Thai ex-finance minister harshly attacks government (see full letter)

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Pridiyathorn Devakula

Thailand’s ex-finance minister, ex-foreign minister and former head of the Bank of Thailand, Pridiyathorn Devakula, in an open letter issued on February 6 to caretaker Prime Minister Yingluck Shinawatra is vigorously criticising her cabinet and calling on her to step down because her “failed government” was incapable of running the country.

Devakula, a highly regarded economist with royal ancestry, who held his political positions during the military interim regime in 2006 and 2007, said that the government had failed to accomplish many important tasks, citing the rice pledging scheme and a nationwide solar panel project as examples for the government’s “inability to manage simple projects and policies.”

According to Devakula, a large group of people and business organisations lack faith, trust and confidence in the current government. The country’s governance would remain unclear, the protest would likely intensify, and there would be more damage to the economy and tourism should the “failed government” continue in its caretaker capacity, he said.

“This crisis of confidence, which you and your government are facing, stems from your failure to run the country properly. It is because you have ignored the country’s problems for too long. You have neglected tackling corruption. You do not try to prevent cases of graft that have already occurred from recurring,” he wrote in the letter.

Thailand could not be run or move forward under a failed government, he said. To ease the situation, he urged the government to resign from its caretaker role, adding that the constitution provides a way for the appointment of outsiders to run the country on an interim basis. He said the interim government would comprise “neutral people” who were well recognised by the public. The new administration would be capable of bringing in representatives from different sectors to cooperate on how to effectively reform the country.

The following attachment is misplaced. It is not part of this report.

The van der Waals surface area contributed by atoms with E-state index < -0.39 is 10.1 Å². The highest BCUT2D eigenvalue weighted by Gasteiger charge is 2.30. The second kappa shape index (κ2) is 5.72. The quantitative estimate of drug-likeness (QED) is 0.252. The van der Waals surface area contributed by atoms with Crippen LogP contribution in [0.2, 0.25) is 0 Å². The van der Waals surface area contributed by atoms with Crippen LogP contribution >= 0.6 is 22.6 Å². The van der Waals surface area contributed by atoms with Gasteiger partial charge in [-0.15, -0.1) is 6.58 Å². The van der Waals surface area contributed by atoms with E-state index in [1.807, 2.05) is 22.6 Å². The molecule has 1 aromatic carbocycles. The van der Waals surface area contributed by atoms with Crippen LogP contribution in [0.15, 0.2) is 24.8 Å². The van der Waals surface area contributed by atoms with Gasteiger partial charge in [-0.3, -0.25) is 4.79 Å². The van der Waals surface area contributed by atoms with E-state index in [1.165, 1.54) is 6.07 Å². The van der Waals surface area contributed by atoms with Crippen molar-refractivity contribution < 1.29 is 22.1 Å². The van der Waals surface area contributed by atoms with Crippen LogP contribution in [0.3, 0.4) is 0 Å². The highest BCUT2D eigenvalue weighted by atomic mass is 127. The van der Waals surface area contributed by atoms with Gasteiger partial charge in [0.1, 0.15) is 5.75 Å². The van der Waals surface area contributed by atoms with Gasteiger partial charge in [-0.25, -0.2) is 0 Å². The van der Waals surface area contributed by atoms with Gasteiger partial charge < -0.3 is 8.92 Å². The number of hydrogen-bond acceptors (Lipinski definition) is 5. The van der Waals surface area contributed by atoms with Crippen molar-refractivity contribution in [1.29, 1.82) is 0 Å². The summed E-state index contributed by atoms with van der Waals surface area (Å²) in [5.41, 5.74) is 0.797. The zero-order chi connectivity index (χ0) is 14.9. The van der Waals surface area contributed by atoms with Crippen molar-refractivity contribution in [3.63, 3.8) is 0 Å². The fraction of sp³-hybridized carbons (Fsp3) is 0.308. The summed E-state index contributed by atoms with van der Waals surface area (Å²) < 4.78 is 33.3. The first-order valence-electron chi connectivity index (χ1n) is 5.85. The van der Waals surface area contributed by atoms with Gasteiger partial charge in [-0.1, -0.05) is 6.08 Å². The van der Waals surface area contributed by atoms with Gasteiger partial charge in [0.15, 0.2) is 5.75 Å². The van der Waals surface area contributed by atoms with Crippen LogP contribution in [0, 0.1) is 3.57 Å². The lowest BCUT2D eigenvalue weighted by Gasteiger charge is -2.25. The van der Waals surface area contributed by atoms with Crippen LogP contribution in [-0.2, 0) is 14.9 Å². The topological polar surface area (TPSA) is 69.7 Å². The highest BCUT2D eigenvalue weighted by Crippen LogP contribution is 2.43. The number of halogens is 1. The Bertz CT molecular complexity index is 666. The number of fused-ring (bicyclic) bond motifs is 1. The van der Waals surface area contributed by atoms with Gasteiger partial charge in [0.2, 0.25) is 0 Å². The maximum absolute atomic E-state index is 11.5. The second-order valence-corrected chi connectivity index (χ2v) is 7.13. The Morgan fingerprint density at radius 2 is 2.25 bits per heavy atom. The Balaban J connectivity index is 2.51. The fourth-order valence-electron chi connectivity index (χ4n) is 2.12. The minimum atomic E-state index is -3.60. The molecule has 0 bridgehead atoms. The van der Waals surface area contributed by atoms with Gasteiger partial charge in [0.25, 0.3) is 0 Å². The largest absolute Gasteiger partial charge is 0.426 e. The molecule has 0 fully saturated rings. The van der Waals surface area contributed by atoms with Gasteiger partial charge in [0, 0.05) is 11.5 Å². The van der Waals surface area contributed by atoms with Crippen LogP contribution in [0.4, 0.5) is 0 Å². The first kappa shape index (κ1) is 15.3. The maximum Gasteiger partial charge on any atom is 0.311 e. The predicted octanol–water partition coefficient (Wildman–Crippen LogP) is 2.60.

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Reading Time: 2 minutes

Pridiyathorn Devakula

Thailand’s ex-finance minister, ex-foreign minister and former head of the Bank of Thailand, Pridiyathorn Devakula, in an open letter issued on February 6 to caretaker Prime Minister Yingluck Shinawatra is vigorously criticising her cabinet and calling on her to step down because her “failed government” was incapable of running the country.

Reading Time: 2 minutes

devakula
Pridiyathorn Devakula

Thailand’s ex-finance minister, ex-foreign minister and former head of the Bank of Thailand, Pridiyathorn Devakula, in an open letter issued on February 6 to caretaker Prime Minister Yingluck Shinawatra is vigorously criticising her cabinet and calling on her to step down because her “failed government” was incapable of running the country.

Devakula, a highly regarded economist with royal ancestry, who held his political positions during the military interim regime in 2006 and 2007, said that the government had failed to accomplish many important tasks, citing the rice pledging scheme and a nationwide solar panel project as examples for the government’s “inability to manage simple projects and policies.”

According to Devakula, a large group of people and business organisations lack faith, trust and confidence in the current government. The country’s governance would remain unclear, the protest would likely intensify, and there would be more damage to the economy and tourism should the “failed government” continue in its caretaker capacity, he said.

“This crisis of confidence, which you and your government are facing, stems from your failure to run the country properly. It is because you have ignored the country’s problems for too long. You have neglected tackling corruption. You do not try to prevent cases of graft that have already occurred from recurring,” he wrote in the letter.

Thailand could not be run or move forward under a failed government, he said. To ease the situation, he urged the government to resign from its caretaker role, adding that the constitution provides a way for the appointment of outsiders to run the country on an interim basis. He said the interim government would comprise “neutral people” who were well recognised by the public. The new administration would be capable of bringing in representatives from different sectors to cooperate on how to effectively reform the country.

Open letter1 Open letter2Open letter3Open letter4Open letter5Open letter6Open letter7Open letter8

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